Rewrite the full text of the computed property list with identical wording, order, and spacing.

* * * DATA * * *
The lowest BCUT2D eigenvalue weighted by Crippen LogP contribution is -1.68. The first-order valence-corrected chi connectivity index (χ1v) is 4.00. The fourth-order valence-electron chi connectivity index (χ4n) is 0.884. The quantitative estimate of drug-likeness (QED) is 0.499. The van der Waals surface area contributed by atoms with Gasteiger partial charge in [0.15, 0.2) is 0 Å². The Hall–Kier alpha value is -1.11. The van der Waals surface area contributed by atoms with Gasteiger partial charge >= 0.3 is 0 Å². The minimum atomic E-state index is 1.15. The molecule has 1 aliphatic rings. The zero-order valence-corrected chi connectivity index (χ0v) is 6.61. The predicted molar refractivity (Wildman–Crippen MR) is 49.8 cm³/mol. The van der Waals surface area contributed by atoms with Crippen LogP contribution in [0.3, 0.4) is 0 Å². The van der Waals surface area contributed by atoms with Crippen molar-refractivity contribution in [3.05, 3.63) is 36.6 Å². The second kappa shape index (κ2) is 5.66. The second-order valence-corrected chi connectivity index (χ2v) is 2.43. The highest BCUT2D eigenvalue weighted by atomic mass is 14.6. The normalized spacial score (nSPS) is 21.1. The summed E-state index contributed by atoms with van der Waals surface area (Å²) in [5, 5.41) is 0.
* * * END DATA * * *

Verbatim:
The lowest BCUT2D eigenvalue weighted by Crippen LogP contribution is -1.68. The first-order valence-corrected chi connectivity index (χ1v) is 4.00. The fourth-order valence-electron chi connectivity index (χ4n) is 0.884. The quantitative estimate of drug-likeness (QED) is 0.499. The van der Waals surface area contributed by atoms with Gasteiger partial charge in [0.15, 0.2) is 0 Å². The Hall–Kier alpha value is -1.11. The van der Waals surface area contributed by atoms with Gasteiger partial charge >= 0.3 is 0 Å². The minimum atomic E-state index is 1.15. The molecule has 1 aliphatic rings. The zero-order valence-corrected chi connectivity index (χ0v) is 6.61. The predicted molar refractivity (Wildman–Crippen MR) is 49.8 cm³/mol. The van der Waals surface area contributed by atoms with Crippen LogP contribution in [0.3, 0.4) is 0 Å². The van der Waals surface area contributed by atoms with Crippen molar-refractivity contribution in [3.05, 3.63) is 36.6 Å². The second kappa shape index (κ2) is 5.66. The second-order valence-corrected chi connectivity index (χ2v) is 2.43. The highest BCUT2D eigenvalue weighted by atomic mass is 14.6. The normalized spacial score (nSPS) is 21.1. The summed E-state index contributed by atoms with van der Waals surface area (Å²) in [5, 5.41) is 0.